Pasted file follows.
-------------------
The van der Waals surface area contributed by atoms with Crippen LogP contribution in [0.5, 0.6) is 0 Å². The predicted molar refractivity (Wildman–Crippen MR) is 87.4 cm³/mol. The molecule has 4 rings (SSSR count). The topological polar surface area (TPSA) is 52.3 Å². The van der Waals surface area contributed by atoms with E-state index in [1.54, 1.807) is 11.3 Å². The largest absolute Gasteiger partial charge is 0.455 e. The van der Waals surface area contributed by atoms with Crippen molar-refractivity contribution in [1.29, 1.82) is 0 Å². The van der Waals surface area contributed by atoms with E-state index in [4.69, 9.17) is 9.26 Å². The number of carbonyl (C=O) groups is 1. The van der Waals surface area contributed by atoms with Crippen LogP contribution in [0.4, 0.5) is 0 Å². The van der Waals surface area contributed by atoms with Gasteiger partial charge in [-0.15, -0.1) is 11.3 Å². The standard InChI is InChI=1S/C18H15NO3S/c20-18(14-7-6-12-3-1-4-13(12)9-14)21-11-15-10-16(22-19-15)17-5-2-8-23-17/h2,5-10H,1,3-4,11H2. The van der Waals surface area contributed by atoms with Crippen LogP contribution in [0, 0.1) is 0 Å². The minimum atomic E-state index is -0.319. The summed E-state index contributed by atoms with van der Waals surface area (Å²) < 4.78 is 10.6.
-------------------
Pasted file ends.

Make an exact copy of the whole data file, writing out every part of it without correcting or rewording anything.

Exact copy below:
The van der Waals surface area contributed by atoms with Crippen LogP contribution in [0.5, 0.6) is 0 Å². The predicted molar refractivity (Wildman–Crippen MR) is 87.4 cm³/mol. The molecule has 4 rings (SSSR count). The topological polar surface area (TPSA) is 52.3 Å². The van der Waals surface area contributed by atoms with E-state index in [1.54, 1.807) is 11.3 Å². The largest absolute Gasteiger partial charge is 0.455 e. The van der Waals surface area contributed by atoms with Crippen molar-refractivity contribution in [1.29, 1.82) is 0 Å². The van der Waals surface area contributed by atoms with E-state index in [4.69, 9.17) is 9.26 Å². The number of carbonyl (C=O) groups is 1. The van der Waals surface area contributed by atoms with Crippen LogP contribution in [0.4, 0.5) is 0 Å². The van der Waals surface area contributed by atoms with Gasteiger partial charge in [-0.15, -0.1) is 11.3 Å². The standard InChI is InChI=1S/C18H15NO3S/c20-18(14-7-6-12-3-1-4-13(12)9-14)21-11-15-10-16(22-19-15)17-5-2-8-23-17/h2,5-10H,1,3-4,11H2. The van der Waals surface area contributed by atoms with Crippen LogP contribution in [0, 0.1) is 0 Å². The minimum atomic E-state index is -0.319. The summed E-state index contributed by atoms with van der Waals surface area (Å²) < 4.78 is 10.6.